Statistics

Many institutions quote different levels of share of energy from renewable sources. These data often differ even by several percentage points, also in the case of statistics concerning for example the year 2010. The discrepancies between different results describing, one could say, the same phenomenon, may arise from the fact that institutions do not provide full information about the adopted algorithm of calculations. Unfortunately it happens more and more often that the institutions which are publishing or quoting statistical data make statistical and even arithmetic mistakes.

The share of energy from renewable sources presented in percentage terms may be calculated in relation to the primary energy consumed or in relation to the final energy consumption. It is not without significance whether the calculations are made in relation to gross amount (in general, this amount takes into account energy consumption for producers’ generation purposes as well as energy transmission and distribution losses) or net amount (final consumption by end users). It happens very often that shares are presented only for one energy sector, e.g. electrical power industry. Other ambiguities may result from the fact that two terms with different meanings, namely “production” and “consumption”, are used inconsistently. It is of particular significance when dealing with the use of electricity in transport. In such a case, the information about the share of energy presenting energy production will be recognized in electrical power sector, whereas the consumed energy will be recognised in the transport sector. Another important piece of information is which year or which period the calculated amount of share of energy from renewable sources concerns. The consistency is also required in calculations based on issued certificates of origin for electricity from renewable sources. Some certificates of origin (so-called green certificates) for the electricity generated in a given year may be issued, in accordance with the provisions of the Energy Law Act, in the following year. It is also worth remembering that green certificates refer to the sources which are licensed/ registered and connected to the national grid only. And finally, it is also worth to mention the shares calculated based on artificially accepted methodologies, e.g. as in the case of Directive 2009/28/EC. For that reasons, the information about the share of energy from renewable sources should be accompanied by full information about the type of energy it refers to as well as methodology based on which it was calculated.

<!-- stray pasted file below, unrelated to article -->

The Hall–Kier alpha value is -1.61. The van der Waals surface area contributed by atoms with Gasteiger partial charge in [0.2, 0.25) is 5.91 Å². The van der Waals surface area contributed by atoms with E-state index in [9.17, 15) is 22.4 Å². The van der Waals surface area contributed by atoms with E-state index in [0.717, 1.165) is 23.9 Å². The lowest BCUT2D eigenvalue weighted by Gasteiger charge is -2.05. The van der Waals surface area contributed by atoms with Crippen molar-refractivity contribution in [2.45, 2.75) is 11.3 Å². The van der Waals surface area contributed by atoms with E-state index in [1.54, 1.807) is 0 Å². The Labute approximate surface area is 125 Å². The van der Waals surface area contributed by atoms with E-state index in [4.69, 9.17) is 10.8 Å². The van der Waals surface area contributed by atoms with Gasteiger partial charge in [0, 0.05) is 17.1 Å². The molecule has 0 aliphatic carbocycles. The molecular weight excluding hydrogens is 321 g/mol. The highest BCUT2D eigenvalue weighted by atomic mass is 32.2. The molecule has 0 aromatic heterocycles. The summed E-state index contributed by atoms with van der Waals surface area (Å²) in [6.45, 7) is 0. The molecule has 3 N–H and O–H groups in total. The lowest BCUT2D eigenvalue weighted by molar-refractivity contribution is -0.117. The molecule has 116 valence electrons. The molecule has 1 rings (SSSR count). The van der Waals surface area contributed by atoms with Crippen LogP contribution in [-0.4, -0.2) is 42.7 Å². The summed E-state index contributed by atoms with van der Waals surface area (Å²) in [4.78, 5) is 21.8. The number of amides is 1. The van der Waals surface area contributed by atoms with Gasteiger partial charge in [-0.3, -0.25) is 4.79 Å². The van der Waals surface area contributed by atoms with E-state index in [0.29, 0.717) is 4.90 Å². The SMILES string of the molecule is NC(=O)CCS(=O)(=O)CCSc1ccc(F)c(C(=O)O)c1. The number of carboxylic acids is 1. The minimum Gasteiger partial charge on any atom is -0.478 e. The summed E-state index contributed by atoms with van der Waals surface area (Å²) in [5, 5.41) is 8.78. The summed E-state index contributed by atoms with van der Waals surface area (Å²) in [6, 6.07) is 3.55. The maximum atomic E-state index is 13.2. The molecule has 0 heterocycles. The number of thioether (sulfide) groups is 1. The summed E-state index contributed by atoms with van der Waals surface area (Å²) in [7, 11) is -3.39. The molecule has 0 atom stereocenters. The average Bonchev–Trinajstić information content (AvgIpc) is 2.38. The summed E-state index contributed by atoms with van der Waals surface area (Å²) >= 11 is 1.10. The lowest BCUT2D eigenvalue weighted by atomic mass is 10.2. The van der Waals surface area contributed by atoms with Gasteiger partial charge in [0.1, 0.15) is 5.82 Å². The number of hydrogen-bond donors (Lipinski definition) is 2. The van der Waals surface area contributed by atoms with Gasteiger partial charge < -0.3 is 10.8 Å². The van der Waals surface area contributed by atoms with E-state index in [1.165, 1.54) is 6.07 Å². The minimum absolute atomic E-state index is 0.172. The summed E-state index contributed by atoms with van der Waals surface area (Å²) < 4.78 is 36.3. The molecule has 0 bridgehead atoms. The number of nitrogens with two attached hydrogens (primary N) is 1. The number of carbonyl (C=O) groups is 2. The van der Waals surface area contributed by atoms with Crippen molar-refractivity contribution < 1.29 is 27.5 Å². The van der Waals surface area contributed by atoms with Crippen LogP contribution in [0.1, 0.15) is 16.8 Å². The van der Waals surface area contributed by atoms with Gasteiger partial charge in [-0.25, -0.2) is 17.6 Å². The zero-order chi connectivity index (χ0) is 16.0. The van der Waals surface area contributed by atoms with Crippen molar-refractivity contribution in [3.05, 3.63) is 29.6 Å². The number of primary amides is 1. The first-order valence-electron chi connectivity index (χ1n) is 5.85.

Considering the EU targets for the share of energy from renewable sources, which were adopted by the Directive of the European Parliament and of the Council of 23rd April 2009, the shares quoted recently are often calculated in accordance with the methodology presented in Directive 2009/28/EC.

According to PIGEO, the share of gross consumption of energy from renewable sources (from all sectors) in the gross final consumption of energy reached in 2010 the level of approx. 8%.